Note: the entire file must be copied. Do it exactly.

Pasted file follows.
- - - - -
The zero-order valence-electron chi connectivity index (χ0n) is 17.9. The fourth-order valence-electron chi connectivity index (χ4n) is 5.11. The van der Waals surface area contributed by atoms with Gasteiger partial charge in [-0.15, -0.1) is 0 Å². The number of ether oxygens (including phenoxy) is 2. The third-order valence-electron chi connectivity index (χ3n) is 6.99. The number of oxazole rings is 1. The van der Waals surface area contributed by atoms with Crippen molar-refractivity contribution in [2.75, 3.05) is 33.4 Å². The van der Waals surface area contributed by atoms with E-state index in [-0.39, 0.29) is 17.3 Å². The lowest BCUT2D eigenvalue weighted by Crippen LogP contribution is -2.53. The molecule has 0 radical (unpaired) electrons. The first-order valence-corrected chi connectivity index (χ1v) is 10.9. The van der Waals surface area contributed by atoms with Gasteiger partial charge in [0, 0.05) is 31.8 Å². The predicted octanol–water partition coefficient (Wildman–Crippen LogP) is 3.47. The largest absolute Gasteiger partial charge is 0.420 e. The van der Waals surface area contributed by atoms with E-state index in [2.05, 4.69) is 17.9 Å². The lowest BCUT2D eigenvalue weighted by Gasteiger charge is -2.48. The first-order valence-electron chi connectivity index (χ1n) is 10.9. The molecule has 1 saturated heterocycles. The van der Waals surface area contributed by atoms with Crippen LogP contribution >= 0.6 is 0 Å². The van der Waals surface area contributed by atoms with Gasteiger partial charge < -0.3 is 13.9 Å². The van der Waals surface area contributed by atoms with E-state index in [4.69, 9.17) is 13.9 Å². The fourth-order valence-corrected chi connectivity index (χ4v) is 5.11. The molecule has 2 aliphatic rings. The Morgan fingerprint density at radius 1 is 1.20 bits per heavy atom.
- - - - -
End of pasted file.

The zero-order valence-electron chi connectivity index (χ0n) is 17.9. The fourth-order valence-electron chi connectivity index (χ4n) is 5.11. The van der Waals surface area contributed by atoms with Gasteiger partial charge in [-0.15, -0.1) is 0 Å². The number of ether oxygens (including phenoxy) is 2. The third-order valence-electron chi connectivity index (χ3n) is 6.99. The number of oxazole rings is 1. The van der Waals surface area contributed by atoms with Crippen molar-refractivity contribution in [2.75, 3.05) is 33.4 Å². The van der Waals surface area contributed by atoms with E-state index in [-0.39, 0.29) is 17.3 Å². The lowest BCUT2D eigenvalue weighted by Crippen LogP contribution is -2.53. The molecule has 0 radical (unpaired) electrons. The first-order valence-corrected chi connectivity index (χ1v) is 10.9. The van der Waals surface area contributed by atoms with Gasteiger partial charge in [0, 0.05) is 31.8 Å². The predicted octanol–water partition coefficient (Wildman–Crippen LogP) is 3.47. The largest absolute Gasteiger partial charge is 0.420 e. The van der Waals surface area contributed by atoms with E-state index in [2.05, 4.69) is 17.9 Å². The lowest BCUT2D eigenvalue weighted by Gasteiger charge is -2.48. The first-order valence-electron chi connectivity index (χ1n) is 10.9. The molecule has 1 saturated heterocycles. The van der Waals surface area contributed by atoms with Crippen LogP contribution >= 0.6 is 0 Å². The van der Waals surface area contributed by atoms with Gasteiger partial charge < -0.3 is 13.9 Å². The van der Waals surface area contributed by atoms with E-state index in [4.69, 9.17) is 13.9 Å². The fourth-order valence-corrected chi connectivity index (χ4v) is 5.11. The molecule has 2 aliphatic rings. The Morgan fingerprint density at radius 1 is 1.20 bits per heavy atom.